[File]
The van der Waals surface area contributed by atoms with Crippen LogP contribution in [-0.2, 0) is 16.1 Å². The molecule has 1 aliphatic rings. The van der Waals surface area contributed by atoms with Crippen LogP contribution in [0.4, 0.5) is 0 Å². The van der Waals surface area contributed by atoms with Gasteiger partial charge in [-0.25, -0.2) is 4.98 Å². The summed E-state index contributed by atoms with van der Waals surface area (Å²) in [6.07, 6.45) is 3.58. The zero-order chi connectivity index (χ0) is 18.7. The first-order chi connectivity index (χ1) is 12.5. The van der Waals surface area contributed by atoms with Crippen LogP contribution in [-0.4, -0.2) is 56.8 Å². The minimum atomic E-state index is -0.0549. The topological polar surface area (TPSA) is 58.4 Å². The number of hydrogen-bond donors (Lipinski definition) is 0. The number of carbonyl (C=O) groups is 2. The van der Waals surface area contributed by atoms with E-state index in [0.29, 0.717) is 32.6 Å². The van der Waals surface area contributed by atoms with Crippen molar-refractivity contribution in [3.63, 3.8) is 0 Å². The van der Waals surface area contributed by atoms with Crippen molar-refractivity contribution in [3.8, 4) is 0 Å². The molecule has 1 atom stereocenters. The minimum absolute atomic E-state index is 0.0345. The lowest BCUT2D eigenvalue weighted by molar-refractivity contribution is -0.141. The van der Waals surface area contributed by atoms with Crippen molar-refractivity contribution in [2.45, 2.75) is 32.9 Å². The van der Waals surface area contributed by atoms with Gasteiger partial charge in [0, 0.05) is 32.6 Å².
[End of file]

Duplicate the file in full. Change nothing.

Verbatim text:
The van der Waals surface area contributed by atoms with Crippen LogP contribution in [-0.2, 0) is 16.1 Å². The molecule has 1 aliphatic rings. The van der Waals surface area contributed by atoms with Crippen LogP contribution in [0.4, 0.5) is 0 Å². The van der Waals surface area contributed by atoms with Gasteiger partial charge in [-0.25, -0.2) is 4.98 Å². The summed E-state index contributed by atoms with van der Waals surface area (Å²) in [6.07, 6.45) is 3.58. The zero-order chi connectivity index (χ0) is 18.7. The first-order chi connectivity index (χ1) is 12.5. The van der Waals surface area contributed by atoms with Crippen LogP contribution in [-0.4, -0.2) is 56.8 Å². The minimum atomic E-state index is -0.0549. The topological polar surface area (TPSA) is 58.4 Å². The number of hydrogen-bond donors (Lipinski definition) is 0. The number of carbonyl (C=O) groups is 2. The van der Waals surface area contributed by atoms with E-state index in [0.29, 0.717) is 32.6 Å². The van der Waals surface area contributed by atoms with Crippen molar-refractivity contribution in [3.63, 3.8) is 0 Å². The van der Waals surface area contributed by atoms with Crippen molar-refractivity contribution in [3.8, 4) is 0 Å². The molecule has 1 atom stereocenters. The minimum absolute atomic E-state index is 0.0345. The lowest BCUT2D eigenvalue weighted by molar-refractivity contribution is -0.141. The van der Waals surface area contributed by atoms with Crippen molar-refractivity contribution in [2.45, 2.75) is 32.9 Å². The van der Waals surface area contributed by atoms with Gasteiger partial charge in [0, 0.05) is 32.6 Å².